NEW DELHI (AP) — India is exploring ways to avoid a major disruption in its supply of Russian-made weaponry amid U.S. sanctions following Moscow’s invasion of Ukraine, and Prime Minister Narendra Modi’s tightrope walk could become more difficult due to a continuing border standoff with China.
Experts say up to 60% of Indian defense equipment comes from Russia, and New Delhi finds itself in a bind at a time when it is facing a two-year-old standoff with China in eastern Ladakh over a territorial dispute, with tens of thousands of soldiers within shooting distance. Twenty Indian soldiers and four Chinese soldiers died in a clash in 2020.
“The nightmare scenario for India would be if the U.S. comes to the conclusion that it confronts a greater threat from Russia and that this justifies a strategic accommodation with China. In blunt terms, concede Chinese dominance in Asia while safeguarding its European flank,” Shyam Saran, India’s former foreign secretary, wrote in a recent blog post.
Would China, drawing lessons from Ukraine, be an aggressor in disputed eastern Ladakh or in Taiwan?
“It is very possible they might do it,” said Jitendra Nath Misra, a retired diplomat and distinguished fellow in the Jindal School of International Affairs.
President Joe Biden has spoken about unresolved differences with India after the country abstained from voting on United Nations resolutions against Russian aggression in Ukraine. Modi has so far avoided voting against Russia or criticizing Putin for invading Ukraine.
In the early 1990s, about 70% of Indian army weapons, 80% of its air force systems and 85% of its navy platforms were of Soviet origin. India is now reducing its dependency on Russian arms and diversifying its defense procurements, buying more from countries like the United States, Israel, France and Italy.
From 2016-20, Russia accounted for nearly 49% of India’s defense imports while French and Israeli shares were 18% and 13%, respectively, according to the Stockholm International Peace Research Institute.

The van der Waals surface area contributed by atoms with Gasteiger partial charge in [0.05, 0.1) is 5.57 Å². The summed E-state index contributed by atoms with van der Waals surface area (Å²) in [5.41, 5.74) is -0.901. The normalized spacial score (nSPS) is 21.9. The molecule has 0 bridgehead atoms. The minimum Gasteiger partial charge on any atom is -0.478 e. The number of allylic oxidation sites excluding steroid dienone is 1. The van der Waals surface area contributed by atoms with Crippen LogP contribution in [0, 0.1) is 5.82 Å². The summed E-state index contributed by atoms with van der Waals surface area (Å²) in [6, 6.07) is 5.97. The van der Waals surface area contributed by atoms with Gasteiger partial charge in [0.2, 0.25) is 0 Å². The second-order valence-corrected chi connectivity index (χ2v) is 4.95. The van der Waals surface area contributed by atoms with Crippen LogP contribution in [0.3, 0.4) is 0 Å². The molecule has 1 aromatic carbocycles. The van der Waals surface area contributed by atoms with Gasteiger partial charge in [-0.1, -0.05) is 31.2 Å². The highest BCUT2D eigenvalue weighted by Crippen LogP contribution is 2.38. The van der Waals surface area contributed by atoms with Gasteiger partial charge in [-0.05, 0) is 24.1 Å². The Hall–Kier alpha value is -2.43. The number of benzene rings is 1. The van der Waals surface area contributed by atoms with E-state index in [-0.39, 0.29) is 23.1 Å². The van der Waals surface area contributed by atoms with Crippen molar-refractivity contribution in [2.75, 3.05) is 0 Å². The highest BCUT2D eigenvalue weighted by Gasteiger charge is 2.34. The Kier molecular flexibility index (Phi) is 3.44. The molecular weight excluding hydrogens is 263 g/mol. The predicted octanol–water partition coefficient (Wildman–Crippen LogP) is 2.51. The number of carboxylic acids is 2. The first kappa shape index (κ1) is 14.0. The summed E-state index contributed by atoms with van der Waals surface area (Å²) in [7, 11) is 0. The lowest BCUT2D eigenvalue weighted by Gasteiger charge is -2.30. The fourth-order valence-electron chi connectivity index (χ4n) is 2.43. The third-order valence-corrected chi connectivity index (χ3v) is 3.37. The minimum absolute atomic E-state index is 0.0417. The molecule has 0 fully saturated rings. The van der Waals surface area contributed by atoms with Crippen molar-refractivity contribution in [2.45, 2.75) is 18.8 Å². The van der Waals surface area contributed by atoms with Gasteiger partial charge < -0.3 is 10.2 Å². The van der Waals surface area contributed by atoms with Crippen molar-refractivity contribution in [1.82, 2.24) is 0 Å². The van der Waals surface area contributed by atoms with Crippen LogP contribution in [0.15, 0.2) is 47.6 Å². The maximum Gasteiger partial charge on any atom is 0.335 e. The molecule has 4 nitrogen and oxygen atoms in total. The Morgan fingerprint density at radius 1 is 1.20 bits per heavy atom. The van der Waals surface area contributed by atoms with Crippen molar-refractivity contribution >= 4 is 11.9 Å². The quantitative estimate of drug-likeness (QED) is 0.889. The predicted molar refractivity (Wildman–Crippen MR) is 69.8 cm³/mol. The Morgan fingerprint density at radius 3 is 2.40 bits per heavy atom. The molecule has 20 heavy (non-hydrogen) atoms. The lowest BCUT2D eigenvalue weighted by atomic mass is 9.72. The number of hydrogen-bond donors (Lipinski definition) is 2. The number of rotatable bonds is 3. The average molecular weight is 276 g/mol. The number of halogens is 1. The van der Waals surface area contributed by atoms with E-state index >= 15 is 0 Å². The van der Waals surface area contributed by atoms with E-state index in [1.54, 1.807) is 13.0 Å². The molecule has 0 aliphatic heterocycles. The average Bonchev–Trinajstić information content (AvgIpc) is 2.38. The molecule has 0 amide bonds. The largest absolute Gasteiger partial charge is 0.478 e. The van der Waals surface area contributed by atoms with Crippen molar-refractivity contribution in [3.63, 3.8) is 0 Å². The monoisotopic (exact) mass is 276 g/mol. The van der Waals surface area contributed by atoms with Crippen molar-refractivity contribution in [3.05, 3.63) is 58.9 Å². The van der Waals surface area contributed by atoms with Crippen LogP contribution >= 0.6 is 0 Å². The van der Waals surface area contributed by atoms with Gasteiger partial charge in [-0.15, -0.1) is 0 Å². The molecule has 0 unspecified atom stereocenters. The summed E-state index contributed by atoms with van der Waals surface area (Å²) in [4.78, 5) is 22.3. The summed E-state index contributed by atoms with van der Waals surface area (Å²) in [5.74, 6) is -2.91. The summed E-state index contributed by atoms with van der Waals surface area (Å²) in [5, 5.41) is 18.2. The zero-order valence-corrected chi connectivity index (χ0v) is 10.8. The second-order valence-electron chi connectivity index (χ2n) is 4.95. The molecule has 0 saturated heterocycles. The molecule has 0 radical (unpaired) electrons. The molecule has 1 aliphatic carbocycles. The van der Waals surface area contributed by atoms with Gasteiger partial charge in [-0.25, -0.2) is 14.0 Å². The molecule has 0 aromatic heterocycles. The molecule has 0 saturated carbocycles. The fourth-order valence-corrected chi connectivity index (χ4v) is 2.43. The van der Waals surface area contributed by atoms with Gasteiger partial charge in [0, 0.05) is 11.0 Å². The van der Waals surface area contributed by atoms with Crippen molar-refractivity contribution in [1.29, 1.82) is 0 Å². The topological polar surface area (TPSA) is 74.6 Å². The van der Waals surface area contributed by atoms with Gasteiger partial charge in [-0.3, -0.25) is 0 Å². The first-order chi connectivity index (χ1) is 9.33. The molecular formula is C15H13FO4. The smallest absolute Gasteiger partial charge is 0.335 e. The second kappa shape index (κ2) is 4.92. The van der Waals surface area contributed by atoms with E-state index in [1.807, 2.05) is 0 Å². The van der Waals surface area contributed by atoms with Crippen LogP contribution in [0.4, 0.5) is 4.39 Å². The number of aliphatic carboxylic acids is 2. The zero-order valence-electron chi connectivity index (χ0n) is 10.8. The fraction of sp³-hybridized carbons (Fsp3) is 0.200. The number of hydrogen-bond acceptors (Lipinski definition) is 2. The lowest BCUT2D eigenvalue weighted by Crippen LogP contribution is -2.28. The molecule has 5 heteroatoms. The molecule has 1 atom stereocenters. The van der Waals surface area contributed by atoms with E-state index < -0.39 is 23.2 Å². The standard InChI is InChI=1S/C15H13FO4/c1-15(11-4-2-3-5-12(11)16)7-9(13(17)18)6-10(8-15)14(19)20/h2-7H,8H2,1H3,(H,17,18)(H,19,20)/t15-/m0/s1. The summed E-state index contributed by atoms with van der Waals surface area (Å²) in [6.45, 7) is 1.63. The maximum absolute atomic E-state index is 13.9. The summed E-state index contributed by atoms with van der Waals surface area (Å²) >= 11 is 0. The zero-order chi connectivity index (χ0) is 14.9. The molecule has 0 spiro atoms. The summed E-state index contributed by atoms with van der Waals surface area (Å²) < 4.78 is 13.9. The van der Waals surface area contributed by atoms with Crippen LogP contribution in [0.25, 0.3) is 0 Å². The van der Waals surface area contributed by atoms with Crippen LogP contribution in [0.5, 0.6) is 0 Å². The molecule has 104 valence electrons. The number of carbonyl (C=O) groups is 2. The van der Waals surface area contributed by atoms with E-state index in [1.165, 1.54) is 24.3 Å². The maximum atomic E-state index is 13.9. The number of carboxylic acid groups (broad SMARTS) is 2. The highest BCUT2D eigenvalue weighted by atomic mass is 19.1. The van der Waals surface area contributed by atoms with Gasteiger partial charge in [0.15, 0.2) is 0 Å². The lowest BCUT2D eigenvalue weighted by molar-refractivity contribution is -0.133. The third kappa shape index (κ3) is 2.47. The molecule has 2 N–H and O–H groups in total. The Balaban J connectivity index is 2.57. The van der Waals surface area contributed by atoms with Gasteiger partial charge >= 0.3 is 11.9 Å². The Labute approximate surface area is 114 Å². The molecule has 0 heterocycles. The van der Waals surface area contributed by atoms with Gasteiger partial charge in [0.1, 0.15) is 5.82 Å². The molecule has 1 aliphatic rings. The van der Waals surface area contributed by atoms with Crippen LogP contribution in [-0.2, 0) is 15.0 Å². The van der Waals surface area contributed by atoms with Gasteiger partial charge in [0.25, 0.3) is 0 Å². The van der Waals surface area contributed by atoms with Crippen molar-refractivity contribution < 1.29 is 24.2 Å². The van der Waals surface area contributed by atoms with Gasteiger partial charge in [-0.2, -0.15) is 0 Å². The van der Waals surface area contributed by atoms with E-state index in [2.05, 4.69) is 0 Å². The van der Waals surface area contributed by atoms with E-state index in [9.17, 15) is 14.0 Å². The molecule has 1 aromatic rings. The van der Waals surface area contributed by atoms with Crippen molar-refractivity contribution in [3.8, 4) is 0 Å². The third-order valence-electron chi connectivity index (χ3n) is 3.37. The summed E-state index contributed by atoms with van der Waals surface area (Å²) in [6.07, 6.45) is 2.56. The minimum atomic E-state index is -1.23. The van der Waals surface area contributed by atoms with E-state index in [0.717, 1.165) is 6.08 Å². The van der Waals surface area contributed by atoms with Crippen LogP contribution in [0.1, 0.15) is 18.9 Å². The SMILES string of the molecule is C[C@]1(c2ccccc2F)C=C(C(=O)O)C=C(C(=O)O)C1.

India not only depends on Russian weaponry, but it also relies hugely on Moscow for military upgrades and modernization as it moves toward self-reliance in its defense sector, said Lt. Gen. D.S. Hooda, a former Indian military commander.
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“Russia is the only country that leased a nuclear submarine to India. Will any other country lease India a nuclear submarine?” Hooda asked.
Sushant Singh, a senior fellow at the Center for Policy Research, said: “India’s navy has one aircraft carrier. It’s Russian. India’s bulk of fighter jets and about 90% of its battle tanks are Russian.”
In 1987, the Indian navy leased a Chakra-1, a Charlie-class nuclear cruise missile submarine, from the former Soviet Union for training. It later got another Soviet submarine, Chakra-2, in its place. In 2019, India signed a $3 billion contract to lease an Akula-1-class nuclear-powered attack submarine from Russia for 10 years. It is expected to be delivered by 2025.
India bought its only aircraft carrier, INS Vikramaditya, from the Russia in 2004. The carrier had served during the former Soviet Union and later for the Russian navy. India’s first indigenous 40,000-tonne aircraft carrier is undergoing sea trials ahead of its planned induction by next year.
India also has four nuclear-powered ballistic missile submarines on the way.
India’s air force presently operates more than 410 Soviet and Russian fighters, comprising a mix of imported and license-built platforms. India’s inventory of Russian-made military equipment also includes submarines, tanks, helicopters, submarines, frigates and missiles.
Misra said the U.S. hasn’t shown any willingness to provide technology transfers to India.
“I would like to ask our American friends: What kinds of defense technology have you given us? What the U.S. is offering is the F-16 fighter aircraft rebranded as the F-21. The F-16 is obsolete from the Indian point of view. We went for the Mig-21 in the 1960s because the F-104 was denied to India. We are seeing the same kind of thing,” he said.
“Under the AUKUS agreement, the U.S. is willing to share the nuclear propulsion technology for submarines with Australia but is not willing to share it with India,” he added, referring to the trilateral security pact between the U.S., U.K. and Australia.
Australia in September decided to cancel a multibillion-dollar contract to buy diesel-electric French submarines and said it would instead acquire U.S. nuclear-powered vessels in a new Indo-Pacific defense deal under AUKUS.